A nocturnal moth, the Eyed Paectes is worth staying up late to see. It is drawn to lights, and if one happens by, the large eyespots on its wings will captivate almost any observer. Big and brown with white, black, and blue in them, the eyespots sit at the bottom edge of the rounded forewings. When the wings are spread out wide, the eyespots have a steady look. When the wings are flat and close, the eyes convey almost a sad, droopy appearance. Streaks of crimson red or pinkish-orange run down the sides of the wings and a dark purple-hue may grace the outer edges. Creamy white patches sit near the base of the wings by the thorax, and also border the eyespots, brightening the area around them. Antennae have comb-like teeth, and the legs and abdomen are brown.
Like a few other moths in this family, the caterpillar feeds on poison ivy. When spotted, surveying the foliage around it is wise in order to avoid contact with the toxic urushiol oil produced by poison ivy leaves. The oil is infamous for creating an allergic reaction in most people that results in red, itchy blisters that can take weeks to heal. The bright green caterpillar is plump and randomly covered with small yellow specks. Tips of the prolegs, the ‘extra’ legs in the middle of the body, are curved and white. Two or more broods can be produced each year.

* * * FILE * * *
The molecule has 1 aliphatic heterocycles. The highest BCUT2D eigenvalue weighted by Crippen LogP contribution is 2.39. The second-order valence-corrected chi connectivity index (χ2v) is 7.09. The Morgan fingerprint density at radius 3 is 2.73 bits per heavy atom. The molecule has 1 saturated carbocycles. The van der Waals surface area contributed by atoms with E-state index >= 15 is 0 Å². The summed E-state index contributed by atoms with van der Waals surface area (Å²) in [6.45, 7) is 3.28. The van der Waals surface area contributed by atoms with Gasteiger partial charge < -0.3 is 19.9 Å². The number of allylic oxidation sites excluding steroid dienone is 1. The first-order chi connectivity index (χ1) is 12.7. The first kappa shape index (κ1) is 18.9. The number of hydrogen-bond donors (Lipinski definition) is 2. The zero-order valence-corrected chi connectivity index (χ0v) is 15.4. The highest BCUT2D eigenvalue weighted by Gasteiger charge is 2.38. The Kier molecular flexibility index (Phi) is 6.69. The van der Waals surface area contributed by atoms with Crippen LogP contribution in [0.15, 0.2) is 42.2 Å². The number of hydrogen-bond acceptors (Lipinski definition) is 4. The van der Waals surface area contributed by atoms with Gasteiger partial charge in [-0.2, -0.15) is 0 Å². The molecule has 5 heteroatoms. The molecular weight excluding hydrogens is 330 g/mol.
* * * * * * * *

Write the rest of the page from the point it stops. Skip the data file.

General Characteristics Capability, Shape, Texture/Pattern, Benefits, Dangers
Note: An insect's reach is not limited by lines drawn on a map and therefore species may appear in areas, regions and/or states beyond those listed above as they are driven by environmental factors (such as climate change), available food supplies and mating patterns.
Territorial Map U.S., Canada, and Mexico
Prince Edward Is.
Butterfly and Moth Anatomy
Antennae: Butterflies and Moths have a pair of antennae on the head used for sensing.
Head: The head is home to the insect's eyes, antennae, and proboscis.
Thorax: Home to the three pairs of legs as well as vital internal organs.
Abdomen: Contains vital internal organs such as the heart(s) and reproduction facilities.
Forewing: The upper, forward wing pair used for flying.
Hindwing: The lower, rearward wing pair used for flying.
NOTE: Butterflies and Moths are part of the Lepidopteran order as they share many similarities.